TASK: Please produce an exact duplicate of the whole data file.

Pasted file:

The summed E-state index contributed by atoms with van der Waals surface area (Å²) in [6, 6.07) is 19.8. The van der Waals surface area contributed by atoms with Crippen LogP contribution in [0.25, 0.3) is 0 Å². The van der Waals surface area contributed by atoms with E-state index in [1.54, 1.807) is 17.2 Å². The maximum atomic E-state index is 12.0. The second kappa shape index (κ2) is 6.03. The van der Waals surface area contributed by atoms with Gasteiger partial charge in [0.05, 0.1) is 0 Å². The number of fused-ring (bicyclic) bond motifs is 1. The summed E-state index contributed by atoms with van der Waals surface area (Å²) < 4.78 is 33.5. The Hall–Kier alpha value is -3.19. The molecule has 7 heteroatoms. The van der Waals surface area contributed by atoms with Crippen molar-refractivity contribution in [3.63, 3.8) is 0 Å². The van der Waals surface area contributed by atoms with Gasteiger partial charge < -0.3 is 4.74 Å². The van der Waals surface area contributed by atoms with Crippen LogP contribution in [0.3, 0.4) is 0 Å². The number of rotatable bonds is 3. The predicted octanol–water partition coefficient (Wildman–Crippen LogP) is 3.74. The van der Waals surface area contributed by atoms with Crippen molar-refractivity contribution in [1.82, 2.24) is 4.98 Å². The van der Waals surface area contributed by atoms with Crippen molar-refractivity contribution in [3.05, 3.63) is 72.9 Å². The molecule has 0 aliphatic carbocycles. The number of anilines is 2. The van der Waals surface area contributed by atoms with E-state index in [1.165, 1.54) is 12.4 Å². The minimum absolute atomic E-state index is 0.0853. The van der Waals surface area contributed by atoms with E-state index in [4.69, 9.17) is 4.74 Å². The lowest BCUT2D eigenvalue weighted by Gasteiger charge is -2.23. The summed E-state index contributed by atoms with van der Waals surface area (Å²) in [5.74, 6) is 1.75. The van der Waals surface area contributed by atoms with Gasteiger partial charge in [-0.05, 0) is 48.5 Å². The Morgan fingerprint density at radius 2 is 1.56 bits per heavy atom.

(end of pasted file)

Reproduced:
The summed E-state index contributed by atoms with van der Waals surface area (Å²) in [6, 6.07) is 19.8. The van der Waals surface area contributed by atoms with Crippen LogP contribution in [0.25, 0.3) is 0 Å². The van der Waals surface area contributed by atoms with E-state index in [1.54, 1.807) is 17.2 Å². The maximum atomic E-state index is 12.0. The second kappa shape index (κ2) is 6.03. The van der Waals surface area contributed by atoms with Gasteiger partial charge in [0.05, 0.1) is 0 Å². The number of fused-ring (bicyclic) bond motifs is 1. The summed E-state index contributed by atoms with van der Waals surface area (Å²) < 4.78 is 33.5. The Hall–Kier alpha value is -3.19. The molecule has 7 heteroatoms. The van der Waals surface area contributed by atoms with Crippen molar-refractivity contribution in [3.63, 3.8) is 0 Å². The van der Waals surface area contributed by atoms with Gasteiger partial charge < -0.3 is 4.74 Å². The van der Waals surface area contributed by atoms with Crippen LogP contribution in [0.3, 0.4) is 0 Å². The number of rotatable bonds is 3. The predicted octanol–water partition coefficient (Wildman–Crippen LogP) is 3.74. The van der Waals surface area contributed by atoms with Crippen molar-refractivity contribution in [1.82, 2.24) is 4.98 Å². The van der Waals surface area contributed by atoms with Crippen molar-refractivity contribution in [3.05, 3.63) is 72.9 Å². The molecule has 0 aliphatic carbocycles. The number of anilines is 2. The van der Waals surface area contributed by atoms with E-state index in [1.165, 1.54) is 12.4 Å². The minimum absolute atomic E-state index is 0.0853. The van der Waals surface area contributed by atoms with E-state index in [4.69, 9.17) is 4.74 Å². The lowest BCUT2D eigenvalue weighted by Gasteiger charge is -2.23. The summed E-state index contributed by atoms with van der Waals surface area (Å²) in [5.74, 6) is 1.75. The van der Waals surface area contributed by atoms with Gasteiger partial charge in [-0.05, 0) is 48.5 Å². The Morgan fingerprint density at radius 2 is 1.56 bits per heavy atom.